A good rule of thumb for any gardener: Grow outdoor plants that are hardy in your climate unless you plan to bring them indoors for the winter or let them die off. It would be fantastic if the weather cooperated with this practice, but some seasons are colder than normal. Consider the microclimates in your own landscape, as well. The area near your garage, for instance, might always be two or three degrees warmer than the open spot on top of a hill. Learning temperature trends in your landscape and how your yard compares to the weather report helps you determine when protective measures are in order. Select one or more methods of frost or freeze protection so your plants come through the cold with flying colors, literally in many cases.
1 Grow outdoor plants that are marginally hardy in your climate and susceptible to freezing temperatures in a protected area that is warmer than other areas of your landscape. Protected areas include under an awning; on the south or west side of a home; near a wall, shrub or another structure. Open and low-lying areas are the places where these plants are most likely to freeze.
2 Irrigate outdoor plants well with 1 inch of water so the water penetrates deep into the soil. Do this the morning before an expected freeze, because moist soil absorbs and retains more heat than dry soil. It also radiates more heat at night when the plants need the extra heat the most. If your plants are succulents, do not use this method to prevent freeze damage. Cold-sensitive succulents may burst if they are too hydrated during a freeze.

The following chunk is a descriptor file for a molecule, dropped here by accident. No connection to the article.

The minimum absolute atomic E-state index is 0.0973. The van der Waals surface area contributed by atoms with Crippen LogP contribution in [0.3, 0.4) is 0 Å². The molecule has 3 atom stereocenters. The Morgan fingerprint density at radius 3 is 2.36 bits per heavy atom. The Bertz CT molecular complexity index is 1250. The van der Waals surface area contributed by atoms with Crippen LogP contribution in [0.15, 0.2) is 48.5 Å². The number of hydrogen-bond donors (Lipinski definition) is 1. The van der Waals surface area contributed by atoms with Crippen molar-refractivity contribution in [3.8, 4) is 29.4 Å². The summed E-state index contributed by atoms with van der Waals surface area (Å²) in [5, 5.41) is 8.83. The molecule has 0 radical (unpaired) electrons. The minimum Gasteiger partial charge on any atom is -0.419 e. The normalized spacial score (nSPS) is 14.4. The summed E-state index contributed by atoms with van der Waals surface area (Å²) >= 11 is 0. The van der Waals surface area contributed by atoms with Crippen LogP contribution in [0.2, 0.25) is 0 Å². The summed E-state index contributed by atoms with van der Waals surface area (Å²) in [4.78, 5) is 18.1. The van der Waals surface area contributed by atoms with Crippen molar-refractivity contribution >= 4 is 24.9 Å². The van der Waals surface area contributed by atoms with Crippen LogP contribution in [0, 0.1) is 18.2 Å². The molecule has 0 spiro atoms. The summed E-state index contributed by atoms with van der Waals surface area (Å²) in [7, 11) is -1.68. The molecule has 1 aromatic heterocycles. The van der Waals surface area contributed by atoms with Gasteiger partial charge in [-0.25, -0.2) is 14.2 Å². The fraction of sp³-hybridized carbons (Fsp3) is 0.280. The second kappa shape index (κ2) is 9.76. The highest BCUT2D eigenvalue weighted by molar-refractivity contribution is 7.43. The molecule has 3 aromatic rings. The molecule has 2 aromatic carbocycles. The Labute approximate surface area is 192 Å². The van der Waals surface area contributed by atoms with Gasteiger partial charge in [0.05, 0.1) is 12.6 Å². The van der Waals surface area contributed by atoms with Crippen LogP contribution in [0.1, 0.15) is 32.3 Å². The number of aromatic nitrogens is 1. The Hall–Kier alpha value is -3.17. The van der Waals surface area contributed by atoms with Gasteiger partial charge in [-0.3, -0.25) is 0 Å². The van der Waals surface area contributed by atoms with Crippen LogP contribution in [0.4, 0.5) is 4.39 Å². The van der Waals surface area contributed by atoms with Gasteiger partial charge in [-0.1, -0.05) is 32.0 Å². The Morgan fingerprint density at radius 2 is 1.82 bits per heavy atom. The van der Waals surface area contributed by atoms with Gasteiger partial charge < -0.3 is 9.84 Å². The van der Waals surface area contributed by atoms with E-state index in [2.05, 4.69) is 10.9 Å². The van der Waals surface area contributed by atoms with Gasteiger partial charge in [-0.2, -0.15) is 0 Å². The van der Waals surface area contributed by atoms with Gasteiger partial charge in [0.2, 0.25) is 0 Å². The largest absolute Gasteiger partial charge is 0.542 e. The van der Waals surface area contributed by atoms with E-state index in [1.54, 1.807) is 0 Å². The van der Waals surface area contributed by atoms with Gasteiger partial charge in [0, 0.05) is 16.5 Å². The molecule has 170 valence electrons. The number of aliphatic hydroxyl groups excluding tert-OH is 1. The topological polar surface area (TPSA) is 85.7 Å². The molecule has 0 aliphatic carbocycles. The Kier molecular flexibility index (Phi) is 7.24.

3 Apply a 2- to 3-inch layer of mulch, such as chopped leaves, around your plants if the roots are sensitive to freezing temperatures and the tops have already died back from frost. Otherwise, remove mulch before a freeze so the soil radiates more heat at night to increase the temperature around the plants. If plants are short and can be easily covered with straw, cover them in the evening before temperatures begin to drop. Remove the straw the next day when temperatures begin to rise above the damaging point. Repeat each day, as necessary.
4 Cover outdoor plants the evening before a freeze; keep the covering from touching the foliage and flowers as well as possible. Sheets, blankets or drop cloths strung on tall wooden stakes, draping to the ground -- not tied to trunks or stems -- work well. Place a chair or box over the plants as a simple way to protect them from freezing. A 100-watt outdoor-safe light under the covering to increase temperatures at night. Outdoor holiday lights strung in trees and shrubs, or along the ground around smaller plants, can also protect plants from freezing. Remove coverings in the morning and re-cover in the evening, if necessary.
5 Spray foliage with an antitranspirant or antidesiccant in winter before a freeze is expected. Make another application three months later if freezing temperatures are a consistent issue in your climate.
Items you will need
- Garden hose
- Sheets, blankets or drop cloths
- Wooden stakes
- Chairs or boxes
- Holiday lights
- Outdoor 100-watt light fixture
- Antitranspirant or antidesiccant
- Protect container plants by moving them to a sheltered area gathered close together, or bring them into a garage or another warmer location until the threat of freezing temperatures is past.
- Do not prune plants after a frost or freeze. The damage that you see might not be as bad as you think. The plant might be alive and recover just fine. Spring -- when new growth commences -- is the time to prune plants afflicted with cold damage.
- Thomas Northcut/Photodisc/Getty Images